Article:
5 GREAT TEARJERKING SCENES
Warning: contains spoilers
PUBLISHED 22 JULY 2016
STAND BY ME
Rob Reiner / 1986
“I never had any friends later on like the ones I had when I was 12. Jesus, does anyone?”
Four friends go out in search of a dead body and in the process discover more about themselves and the harsh reality of life. STAND BY ME is a classic coming-of-age film about the loss of innocence. No moment is more melancholic than the final scene of the film where Gordie (Wil Wheaton) utters the above line. It is such a profound statement and makes us all nostalgic for our childhood.
THE SHAWSHANK REDEMPTION
Frank Darabont / 1994
“They send you here for life, and that's exactly what they take. The part that counts, anyway.”
This film follows incarcerated banker Andy Dufresne (Tim Robbins), his experiences in Shawshank Prison and his relationships with other inmates, including the ageing Brooks (James Whitmore). When Brooks is released on parole after 45 years, he struggles to adapt to the outside world, a struggle that culminates in the most heart-breaking sequence of the film. The power of the scene is that we are reminded to see these characters as more than convicts but instead as people that we care about and empathise with.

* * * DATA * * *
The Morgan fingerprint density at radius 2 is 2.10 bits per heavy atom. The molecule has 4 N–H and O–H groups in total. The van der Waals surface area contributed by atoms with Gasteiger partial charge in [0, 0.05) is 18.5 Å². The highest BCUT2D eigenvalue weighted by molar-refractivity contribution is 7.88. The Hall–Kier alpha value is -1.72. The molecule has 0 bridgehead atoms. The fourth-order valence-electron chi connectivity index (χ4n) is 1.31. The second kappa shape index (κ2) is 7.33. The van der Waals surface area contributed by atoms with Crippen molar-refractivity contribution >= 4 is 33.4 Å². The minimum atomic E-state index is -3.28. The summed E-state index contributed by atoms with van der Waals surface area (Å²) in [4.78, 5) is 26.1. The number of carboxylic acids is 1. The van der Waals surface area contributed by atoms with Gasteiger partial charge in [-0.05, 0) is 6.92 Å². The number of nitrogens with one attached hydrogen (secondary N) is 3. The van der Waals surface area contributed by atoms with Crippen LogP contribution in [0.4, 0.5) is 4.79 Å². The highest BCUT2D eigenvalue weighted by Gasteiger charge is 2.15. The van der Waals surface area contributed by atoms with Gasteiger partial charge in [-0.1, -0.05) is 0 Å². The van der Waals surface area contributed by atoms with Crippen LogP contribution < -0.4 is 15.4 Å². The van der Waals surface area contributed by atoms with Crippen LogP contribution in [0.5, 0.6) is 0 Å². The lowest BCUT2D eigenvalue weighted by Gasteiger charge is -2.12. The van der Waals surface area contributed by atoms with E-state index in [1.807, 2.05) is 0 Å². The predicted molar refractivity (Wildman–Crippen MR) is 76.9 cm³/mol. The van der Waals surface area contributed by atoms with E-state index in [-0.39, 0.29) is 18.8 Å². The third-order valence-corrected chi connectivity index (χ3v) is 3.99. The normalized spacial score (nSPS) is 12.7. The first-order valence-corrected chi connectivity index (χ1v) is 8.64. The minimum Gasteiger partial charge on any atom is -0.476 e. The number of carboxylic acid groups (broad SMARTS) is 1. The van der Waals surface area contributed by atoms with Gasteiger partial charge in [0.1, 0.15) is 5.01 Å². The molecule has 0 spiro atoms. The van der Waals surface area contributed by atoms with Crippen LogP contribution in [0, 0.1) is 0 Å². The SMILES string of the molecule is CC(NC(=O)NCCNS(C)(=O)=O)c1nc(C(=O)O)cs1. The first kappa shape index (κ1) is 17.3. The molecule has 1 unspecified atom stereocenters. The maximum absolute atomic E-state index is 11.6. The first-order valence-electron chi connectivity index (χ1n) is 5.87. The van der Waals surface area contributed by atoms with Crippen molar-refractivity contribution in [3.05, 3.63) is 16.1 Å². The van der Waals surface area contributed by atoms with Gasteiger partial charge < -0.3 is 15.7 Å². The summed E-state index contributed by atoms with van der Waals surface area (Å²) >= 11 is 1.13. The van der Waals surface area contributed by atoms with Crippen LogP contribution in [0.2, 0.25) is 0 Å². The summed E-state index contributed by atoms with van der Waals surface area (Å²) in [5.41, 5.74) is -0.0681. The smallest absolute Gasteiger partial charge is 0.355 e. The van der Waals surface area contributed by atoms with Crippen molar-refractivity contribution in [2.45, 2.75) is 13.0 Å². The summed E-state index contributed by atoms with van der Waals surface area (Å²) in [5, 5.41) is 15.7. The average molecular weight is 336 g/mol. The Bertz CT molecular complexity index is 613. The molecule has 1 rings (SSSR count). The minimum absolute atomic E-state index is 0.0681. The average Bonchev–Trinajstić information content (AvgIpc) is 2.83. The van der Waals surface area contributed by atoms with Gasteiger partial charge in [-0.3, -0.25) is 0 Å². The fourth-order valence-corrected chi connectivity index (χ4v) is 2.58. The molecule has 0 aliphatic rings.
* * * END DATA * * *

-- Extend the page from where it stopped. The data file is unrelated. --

Sam Mendes / 1999
“You have no idea what I'm talking about, I'm sure. But don't worry... you will someday.”
When Lester Burnham (Kevin Spacey) starts to fantasise about his daughter’s 16-year-old friend, he sets off a chain of events that will affect everyone around him and that results in his untimely death. In his final monologue, Lester explains how it feels to die and what he misses most. Sombre, melancholic and beautiful, it is a tragic end to a fantastic film.
GRAVE OF THE FIREFLIES
Isao Takahata / 1988
“Why must fireflies die so young?”
When Seita (Tsutomu Tatsumi) and Setsuko (Ayano Shiraishi) lose their mother in a bombing, they struggle to survive as war tears their country apart. Setsuko’s gradual loss of health is shocking but her eventual death results in an extraordinary scene where we see apparitions of her playing. It is the tragic loss of life of someone that is still innocent to the horror around her. While a difficult film to watch, GRAVE OF THE FIREFLIES is a powerful anti-war film and is by far one of the most human ones.
Pete Doctor / 2009
“Thanks for the adventure. Now go have a new one.”
After the death of his wife, Carl (Ed Asner) becomes determined to fulfil their dream of travelling to South America. The presentation of Carl and Ellie’s relationship in the opening five minutes is profoundly moving, accompanied by Michael Giachinno’s fitting score. There is no denying that this scene is an emotional milestone in contemporary film.